Tuesday, April 19, 2016

The Behind Here Person

On this date, April 19, 2009, it was opening day for little league baseball. It was a warm Saturday. Lots of people were there and the smell of hotdogs cooking on the grill permeated the air. Chrissy, my neice, had a t-ball game that day. Her team took the field first and Chrissy's position was hind catcher. When the other teams' coach walked up to the plate with his first batter, Chrissy introduced herself as, "I'm The Behind Here Person!"

Monday, April 11, 2016

Friends, Neighbors and Enemies

In Champ Ferguson's world, many of his once long time friends and neighbors had become his enemies. He despised what the Union army's Camp Dick Robinson stood for. Regardless of who or what they were, he was compelled to target and eliminate those who had been there. That was how he justified murdering William Frogge and Elijah Koger. William was the brother of my great-great-great-grandmother, Nancy Koger. Elijah was her husband.

William had gone to Camp Dick Robinson as a member of the 12th Regiment, Kentucky Volunteer Infantry, Co. D, but contracted the measles during training and was sent home. On November 1, 1861, Ferguson showed up at the Frogge home, eight miles north of Albany. Not suspecting anything, William's wife, Ester, welcomed their friend inside. Because of his illness, William was confined to his bed. ‘I reckon you caught the measles at Camp Dick Robinson,’ Ferguson said just before he shot him dead. He would later claim that he had heard rumors that Frogg was planning to kill him. ‘I told the boys that I would settle the matter by going direct to Frogg’s house and killing him.'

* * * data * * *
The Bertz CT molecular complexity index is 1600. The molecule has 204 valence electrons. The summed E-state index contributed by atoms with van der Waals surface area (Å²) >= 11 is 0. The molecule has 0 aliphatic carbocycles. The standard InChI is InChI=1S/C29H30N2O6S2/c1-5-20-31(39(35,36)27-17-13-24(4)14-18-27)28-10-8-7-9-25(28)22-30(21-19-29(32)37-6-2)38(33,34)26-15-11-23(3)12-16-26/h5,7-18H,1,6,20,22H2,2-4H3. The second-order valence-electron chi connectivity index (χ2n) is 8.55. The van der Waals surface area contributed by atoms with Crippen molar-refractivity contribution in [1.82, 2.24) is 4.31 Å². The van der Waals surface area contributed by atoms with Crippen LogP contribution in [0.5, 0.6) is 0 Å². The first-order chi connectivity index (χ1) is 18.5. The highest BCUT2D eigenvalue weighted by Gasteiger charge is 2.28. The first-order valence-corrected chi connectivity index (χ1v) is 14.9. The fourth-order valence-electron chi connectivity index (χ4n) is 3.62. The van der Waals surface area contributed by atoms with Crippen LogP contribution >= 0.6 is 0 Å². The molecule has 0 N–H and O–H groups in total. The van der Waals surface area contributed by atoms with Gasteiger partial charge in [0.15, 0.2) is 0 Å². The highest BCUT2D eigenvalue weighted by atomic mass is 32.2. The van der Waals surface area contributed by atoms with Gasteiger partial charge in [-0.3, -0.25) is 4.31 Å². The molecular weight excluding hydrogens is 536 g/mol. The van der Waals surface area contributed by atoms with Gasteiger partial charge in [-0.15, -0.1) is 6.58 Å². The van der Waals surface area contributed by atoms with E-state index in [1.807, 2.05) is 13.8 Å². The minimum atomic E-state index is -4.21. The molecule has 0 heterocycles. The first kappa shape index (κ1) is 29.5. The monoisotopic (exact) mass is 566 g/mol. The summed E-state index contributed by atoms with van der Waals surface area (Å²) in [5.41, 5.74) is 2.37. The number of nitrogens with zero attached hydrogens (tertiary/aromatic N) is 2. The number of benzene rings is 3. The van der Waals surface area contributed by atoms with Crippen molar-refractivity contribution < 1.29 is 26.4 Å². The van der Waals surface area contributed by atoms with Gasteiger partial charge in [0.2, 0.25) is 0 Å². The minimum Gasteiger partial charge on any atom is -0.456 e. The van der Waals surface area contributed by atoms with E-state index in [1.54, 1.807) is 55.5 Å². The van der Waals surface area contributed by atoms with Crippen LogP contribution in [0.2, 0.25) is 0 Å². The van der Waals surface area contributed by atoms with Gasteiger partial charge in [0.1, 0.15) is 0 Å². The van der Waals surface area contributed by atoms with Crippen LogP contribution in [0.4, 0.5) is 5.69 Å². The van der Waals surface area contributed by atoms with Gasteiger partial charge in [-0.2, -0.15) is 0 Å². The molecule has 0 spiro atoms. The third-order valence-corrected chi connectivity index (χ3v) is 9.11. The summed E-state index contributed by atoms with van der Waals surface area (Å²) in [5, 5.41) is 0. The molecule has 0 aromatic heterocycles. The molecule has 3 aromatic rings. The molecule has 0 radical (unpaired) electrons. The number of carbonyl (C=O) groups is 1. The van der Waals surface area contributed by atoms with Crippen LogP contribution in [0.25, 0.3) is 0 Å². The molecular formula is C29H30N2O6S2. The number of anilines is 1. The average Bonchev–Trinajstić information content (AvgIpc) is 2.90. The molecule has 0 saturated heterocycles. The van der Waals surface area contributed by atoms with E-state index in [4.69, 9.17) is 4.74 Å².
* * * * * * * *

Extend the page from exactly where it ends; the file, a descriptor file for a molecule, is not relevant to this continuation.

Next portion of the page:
William's brother-in-law, Elijah Koger, had not only also been at Camp Dick Robinson, he had also taken part in a peace conference at Monroe, Tennessee, where both sides from Clinton, Fentress and Overton counties had met to try and end the senseless murder, theft and arson by guerilla gangs that had become commonplace while the regular soldiers were away at war. The peacemakers agreed not to raid in adjoining counties, but the conference was deemed a failure after Ferguson and his men killed four Overton County men on their way back to Albany.

On Sunday morning, June 1, 1862, at Oak Grove, Elijah arose from his bed and headed out to the spring with his wife beside him. Shots rang out as a band of men appeared suddenly out of nowhere. Nancy screamed fo Elijah to run. As he started to flee, Champ Ferguson overtook him and shot him. Elijah continued to run as more shots rang out. By the time he reached a fence fifty yards away, Elijah had been shot more than thirty times. When Nancy reached the fence, the couple's 11-year-old daughter, Sarah, was holding her daddy in her arms. She was covered in blood. He gasped once, but never spoke.

President Abraham Lincoln summarized Ferguson's way of thinking when he wrote, “Each man feels an impulse to kill his neighbor lest he be first killed by him.”

On October 20, 1865, Champ Ferguson was hanged for the murders of William Frogge, Elijah Koger and 51 others. Esther Frogge and Nancy Koger testified at his trial.

Frightened to Death

Mrs. Henry Hargis, wife of a well known farmer living near Somerset, was literally frightened to death by a snake. Mrs. Hargis had taken a jug of water to her husband, who was working in the fields, and was returning to the house when she felt something pulling at her dress from behind, but thinking it only a briar she gave her skirt a flounce to free herself. Instead of a briar there was an enormous copperhead snake attached to it. This snake was killed by Mr. Hargis and on examination it was found that Mrs. Hargis had not been bitten by it. She was so terribly frightened however, that she fell in a faint, followed by delirium, and never regained consciousness, dying in great agony thinking the reptile was still clinging to her and begging piteously to those about her to take it off.